“Complex adaptive systems, unlike traditional manufacturing systems, are non-linear, dynamic and do not inherently reach equilibrium points. Complex systems are made up of independent agents who often have competing interests, which can lead to conflicting behaviors. And these independent agents are intelligent and quickly learn to ‘game’ the system for their advantage. Likewise, in complex systems there is no single point of control; no one is truly in charge. Core concepts for successfully changing complex systems include creating a shared vision of a new normal and making small changes in critical ‘change levers’, the effects of which will then reverberate throughout the system. Change strategies and tactics should overlap and reinforce each other, and it is critical to be vigilant for unintended consequences, which always occur when changing complex systems. Critical change levers in healthcare today include payment, performance measurement and reporting, information technology, patient engagement, and regulation - both implementing regulations and providing regulatory relief.”

As an example of achieving change in a complex system, Ken briefly described the famed California Tobacco Control Program which he helped engineer in the late 1980s. “Proposition 99 -- a citizen-launched public initiative to increase the tax on cigarettes that was proposed after years of inaction by the California Legislature -- added a tax of 25¢ per pack to the cost of cigarettes. The campaign to defeat the initiative markedly outspent its proponents, with most of that money coming from the tobacco industry. After Proposition 99 was passed by the voters, the Tobacco Control Program sought to deglamorize smoking by characterizing it as ‘dirty, dumb, and dangerous’ in paid media advertising, in film, print and other venues. Other efforts to create a new normal with regard to smoking included making it less convenient to smoke by banning smoking in public places (e.g., restaurants, theatres, and bars). Making it more expensive was especially important in discouraging teenagers from taking up the habit. Other elements of the campaign included establishing ‘quit lines’ to assist people to quit smoking, and raising awareness of the dangers of secondhand smoke. California has led the U.S. in the rate of decline of smoking.” He illustrated this with a graph showing smoking in the population falling from 22% in 1989 to under 12% in 2010. Highlighting the types of paid advertizing made possible by the increased tobacco tax, he showed several television spots, including one of an MTV band in which a rapper and dancers talk about teenagers ‘jokin’ and smokin’ and going six feet down’. A recently published study showed that the return on investment for the $2.4 billion spent of the Tobacco Control Program was $134 billion in savings in healthcare costs for smoking-related disease.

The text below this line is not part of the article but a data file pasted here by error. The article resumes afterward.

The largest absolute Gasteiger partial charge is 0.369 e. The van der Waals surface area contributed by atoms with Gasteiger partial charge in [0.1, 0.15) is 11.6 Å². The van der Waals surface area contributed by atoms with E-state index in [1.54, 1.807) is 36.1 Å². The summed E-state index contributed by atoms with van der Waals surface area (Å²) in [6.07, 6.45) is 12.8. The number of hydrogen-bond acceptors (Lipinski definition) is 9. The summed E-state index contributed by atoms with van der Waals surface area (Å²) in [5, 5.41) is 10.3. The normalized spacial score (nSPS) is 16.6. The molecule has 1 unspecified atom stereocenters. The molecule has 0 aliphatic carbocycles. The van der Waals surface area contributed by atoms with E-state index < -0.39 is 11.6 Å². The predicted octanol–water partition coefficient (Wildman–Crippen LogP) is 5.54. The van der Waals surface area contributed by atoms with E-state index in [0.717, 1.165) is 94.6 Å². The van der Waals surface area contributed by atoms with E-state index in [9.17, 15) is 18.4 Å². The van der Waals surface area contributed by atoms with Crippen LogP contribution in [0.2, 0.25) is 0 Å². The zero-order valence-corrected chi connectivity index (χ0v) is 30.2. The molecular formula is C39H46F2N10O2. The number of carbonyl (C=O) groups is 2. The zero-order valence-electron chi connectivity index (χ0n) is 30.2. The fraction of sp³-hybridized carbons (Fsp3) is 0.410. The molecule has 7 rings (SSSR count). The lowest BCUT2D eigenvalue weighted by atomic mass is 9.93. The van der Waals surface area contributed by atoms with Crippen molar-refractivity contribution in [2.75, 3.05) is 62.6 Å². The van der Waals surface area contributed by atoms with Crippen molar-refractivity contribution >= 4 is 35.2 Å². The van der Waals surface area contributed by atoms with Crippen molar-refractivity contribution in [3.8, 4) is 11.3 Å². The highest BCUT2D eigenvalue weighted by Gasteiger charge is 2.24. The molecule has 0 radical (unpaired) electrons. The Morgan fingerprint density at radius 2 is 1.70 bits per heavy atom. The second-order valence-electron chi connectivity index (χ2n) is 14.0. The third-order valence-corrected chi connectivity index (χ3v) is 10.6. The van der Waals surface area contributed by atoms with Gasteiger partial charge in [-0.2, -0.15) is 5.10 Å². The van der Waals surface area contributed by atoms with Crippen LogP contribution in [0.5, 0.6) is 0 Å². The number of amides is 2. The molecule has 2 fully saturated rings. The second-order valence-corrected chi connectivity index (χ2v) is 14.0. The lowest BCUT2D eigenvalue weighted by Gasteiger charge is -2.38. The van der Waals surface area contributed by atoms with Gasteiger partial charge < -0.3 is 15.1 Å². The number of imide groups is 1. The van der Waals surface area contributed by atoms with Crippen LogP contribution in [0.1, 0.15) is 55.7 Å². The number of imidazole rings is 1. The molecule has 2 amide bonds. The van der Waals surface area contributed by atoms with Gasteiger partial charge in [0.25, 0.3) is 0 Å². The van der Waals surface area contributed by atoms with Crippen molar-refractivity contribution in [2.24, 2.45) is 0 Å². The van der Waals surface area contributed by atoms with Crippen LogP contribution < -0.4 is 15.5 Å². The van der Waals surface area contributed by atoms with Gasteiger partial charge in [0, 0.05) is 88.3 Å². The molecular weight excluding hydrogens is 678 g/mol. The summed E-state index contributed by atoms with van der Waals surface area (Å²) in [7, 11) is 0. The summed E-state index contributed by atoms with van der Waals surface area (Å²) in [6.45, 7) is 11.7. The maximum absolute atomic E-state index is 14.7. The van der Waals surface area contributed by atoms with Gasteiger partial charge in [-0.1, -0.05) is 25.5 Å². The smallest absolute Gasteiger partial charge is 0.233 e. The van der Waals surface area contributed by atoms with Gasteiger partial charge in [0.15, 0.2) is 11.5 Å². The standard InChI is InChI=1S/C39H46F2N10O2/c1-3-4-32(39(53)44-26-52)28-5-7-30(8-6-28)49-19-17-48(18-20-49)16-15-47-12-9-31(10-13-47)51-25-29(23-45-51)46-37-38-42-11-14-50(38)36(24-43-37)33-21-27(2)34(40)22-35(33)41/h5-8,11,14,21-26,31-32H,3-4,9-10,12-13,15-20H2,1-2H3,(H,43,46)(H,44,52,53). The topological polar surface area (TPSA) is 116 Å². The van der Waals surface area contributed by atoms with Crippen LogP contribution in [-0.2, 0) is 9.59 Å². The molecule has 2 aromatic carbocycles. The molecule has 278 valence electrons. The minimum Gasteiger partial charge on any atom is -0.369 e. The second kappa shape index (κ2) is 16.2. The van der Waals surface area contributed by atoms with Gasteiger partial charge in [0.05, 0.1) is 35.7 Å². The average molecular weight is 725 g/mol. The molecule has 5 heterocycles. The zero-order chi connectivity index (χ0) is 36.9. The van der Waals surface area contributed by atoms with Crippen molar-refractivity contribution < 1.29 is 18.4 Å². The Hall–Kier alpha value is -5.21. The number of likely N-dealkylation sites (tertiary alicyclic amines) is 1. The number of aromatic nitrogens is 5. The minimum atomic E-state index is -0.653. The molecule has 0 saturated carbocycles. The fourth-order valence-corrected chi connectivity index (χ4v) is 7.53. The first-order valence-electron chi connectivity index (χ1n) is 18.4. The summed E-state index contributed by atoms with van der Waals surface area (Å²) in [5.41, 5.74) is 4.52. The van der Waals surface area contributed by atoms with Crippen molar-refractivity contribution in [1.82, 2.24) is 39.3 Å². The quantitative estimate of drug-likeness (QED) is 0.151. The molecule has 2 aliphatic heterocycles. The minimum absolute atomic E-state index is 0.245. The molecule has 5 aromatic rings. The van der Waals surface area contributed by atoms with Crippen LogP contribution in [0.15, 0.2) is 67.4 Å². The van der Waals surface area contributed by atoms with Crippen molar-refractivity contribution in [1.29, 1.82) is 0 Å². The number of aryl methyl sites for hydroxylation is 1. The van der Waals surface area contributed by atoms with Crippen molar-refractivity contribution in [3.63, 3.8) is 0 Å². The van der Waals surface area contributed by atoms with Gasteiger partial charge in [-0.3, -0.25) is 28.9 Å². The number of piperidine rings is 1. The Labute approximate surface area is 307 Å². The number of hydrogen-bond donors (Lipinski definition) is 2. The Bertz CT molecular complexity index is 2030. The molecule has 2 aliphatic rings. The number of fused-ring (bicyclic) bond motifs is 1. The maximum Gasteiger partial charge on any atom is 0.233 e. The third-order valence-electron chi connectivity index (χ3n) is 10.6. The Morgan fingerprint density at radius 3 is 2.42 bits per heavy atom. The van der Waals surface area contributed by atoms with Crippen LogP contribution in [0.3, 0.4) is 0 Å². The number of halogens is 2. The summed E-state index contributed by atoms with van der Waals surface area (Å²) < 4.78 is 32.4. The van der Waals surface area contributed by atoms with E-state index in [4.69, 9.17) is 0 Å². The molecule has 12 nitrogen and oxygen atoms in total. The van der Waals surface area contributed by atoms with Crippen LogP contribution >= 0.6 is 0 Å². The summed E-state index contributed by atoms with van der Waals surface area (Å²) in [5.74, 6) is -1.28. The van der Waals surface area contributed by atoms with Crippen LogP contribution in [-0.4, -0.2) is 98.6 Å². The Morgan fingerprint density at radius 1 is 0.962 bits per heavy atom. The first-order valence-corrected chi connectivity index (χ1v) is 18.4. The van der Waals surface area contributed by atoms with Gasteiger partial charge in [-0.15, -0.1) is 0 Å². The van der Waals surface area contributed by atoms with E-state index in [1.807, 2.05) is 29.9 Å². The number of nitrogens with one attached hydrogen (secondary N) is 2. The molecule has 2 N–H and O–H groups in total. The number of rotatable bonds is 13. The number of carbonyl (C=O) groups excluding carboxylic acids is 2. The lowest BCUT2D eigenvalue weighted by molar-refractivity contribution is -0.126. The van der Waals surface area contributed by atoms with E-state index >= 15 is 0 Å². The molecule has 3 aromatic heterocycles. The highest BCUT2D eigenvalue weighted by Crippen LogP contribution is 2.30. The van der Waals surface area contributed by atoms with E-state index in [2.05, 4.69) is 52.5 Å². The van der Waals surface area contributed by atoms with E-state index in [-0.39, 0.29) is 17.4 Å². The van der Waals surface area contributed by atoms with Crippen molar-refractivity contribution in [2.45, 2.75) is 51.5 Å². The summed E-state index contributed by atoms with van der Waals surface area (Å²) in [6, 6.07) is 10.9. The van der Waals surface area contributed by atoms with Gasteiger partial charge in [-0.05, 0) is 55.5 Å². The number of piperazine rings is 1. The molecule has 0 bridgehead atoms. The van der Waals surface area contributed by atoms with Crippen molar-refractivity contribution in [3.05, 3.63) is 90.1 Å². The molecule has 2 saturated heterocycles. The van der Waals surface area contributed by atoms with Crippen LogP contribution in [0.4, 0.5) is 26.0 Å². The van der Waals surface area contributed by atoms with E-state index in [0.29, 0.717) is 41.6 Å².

As another example of achieving change in complex systems, Ken highlighted the transformation of the VA healthcare system that he engineered in the late 1990s. “The VA manages the largest healthcare system in the United States, though available only to eligible veterans. It currently has an annual budget of over $50 billion and more than 1500 healthcare facilities, located in every state and territory of the United States. VA patients are generally older, sicker, poorer, less well educated, and have more complex problems than the general patient population. Some 35% of VA patients have one or more mental health diagnoses in addition to their physical illnesses. 85% of the hospitals in the system are teaching hospitals, and VA provides training for more than 45 types of healthcare professionals every year. VA also has a large research program, having some 2 billion dollars of funded projects each year.